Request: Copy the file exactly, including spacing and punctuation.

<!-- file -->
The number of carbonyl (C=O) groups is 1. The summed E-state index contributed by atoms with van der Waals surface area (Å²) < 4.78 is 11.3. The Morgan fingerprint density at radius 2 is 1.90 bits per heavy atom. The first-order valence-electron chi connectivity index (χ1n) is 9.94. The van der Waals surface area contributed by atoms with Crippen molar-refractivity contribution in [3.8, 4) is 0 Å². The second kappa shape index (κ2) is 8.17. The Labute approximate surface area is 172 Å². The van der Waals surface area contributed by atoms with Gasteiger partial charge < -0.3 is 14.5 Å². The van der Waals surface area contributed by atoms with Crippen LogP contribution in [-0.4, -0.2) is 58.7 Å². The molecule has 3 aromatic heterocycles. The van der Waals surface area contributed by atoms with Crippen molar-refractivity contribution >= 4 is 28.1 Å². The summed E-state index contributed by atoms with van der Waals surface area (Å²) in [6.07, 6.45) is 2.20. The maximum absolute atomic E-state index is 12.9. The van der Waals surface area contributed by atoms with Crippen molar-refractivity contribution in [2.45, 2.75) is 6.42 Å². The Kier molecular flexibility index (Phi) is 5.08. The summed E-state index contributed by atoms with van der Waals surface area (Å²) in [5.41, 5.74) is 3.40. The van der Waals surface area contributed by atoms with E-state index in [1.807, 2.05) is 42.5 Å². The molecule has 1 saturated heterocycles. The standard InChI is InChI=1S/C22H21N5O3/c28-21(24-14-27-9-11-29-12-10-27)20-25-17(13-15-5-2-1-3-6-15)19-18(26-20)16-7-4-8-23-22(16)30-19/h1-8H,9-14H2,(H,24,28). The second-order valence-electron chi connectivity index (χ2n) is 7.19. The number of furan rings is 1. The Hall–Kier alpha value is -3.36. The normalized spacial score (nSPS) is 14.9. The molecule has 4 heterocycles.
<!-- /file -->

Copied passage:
The number of carbonyl (C=O) groups is 1. The summed E-state index contributed by atoms with van der Waals surface area (Å²) < 4.78 is 11.3. The Morgan fingerprint density at radius 2 is 1.90 bits per heavy atom. The first-order valence-electron chi connectivity index (χ1n) is 9.94. The van der Waals surface area contributed by atoms with Crippen molar-refractivity contribution in [3.8, 4) is 0 Å². The second kappa shape index (κ2) is 8.17. The Labute approximate surface area is 172 Å². The van der Waals surface area contributed by atoms with Gasteiger partial charge < -0.3 is 14.5 Å². The van der Waals surface area contributed by atoms with Crippen LogP contribution in [-0.4, -0.2) is 58.7 Å². The molecule has 3 aromatic heterocycles. The van der Waals surface area contributed by atoms with Crippen molar-refractivity contribution >= 4 is 28.1 Å². The summed E-state index contributed by atoms with van der Waals surface area (Å²) in [6.07, 6.45) is 2.20. The maximum absolute atomic E-state index is 12.9. The van der Waals surface area contributed by atoms with Crippen molar-refractivity contribution in [2.45, 2.75) is 6.42 Å². The Kier molecular flexibility index (Phi) is 5.08. The summed E-state index contributed by atoms with van der Waals surface area (Å²) in [5.41, 5.74) is 3.40. The van der Waals surface area contributed by atoms with E-state index in [1.807, 2.05) is 42.5 Å². The molecule has 1 saturated heterocycles. The standard InChI is InChI=1S/C22H21N5O3/c28-21(24-14-27-9-11-29-12-10-27)20-25-17(13-15-5-2-1-3-6-15)19-18(26-20)16-7-4-8-23-22(16)30-19/h1-8H,9-14H2,(H,24,28). The second-order valence-electron chi connectivity index (χ2n) is 7.19. The number of furan rings is 1. The Hall–Kier alpha value is -3.36. The normalized spacial score (nSPS) is 14.9. The molecule has 4 heterocycles.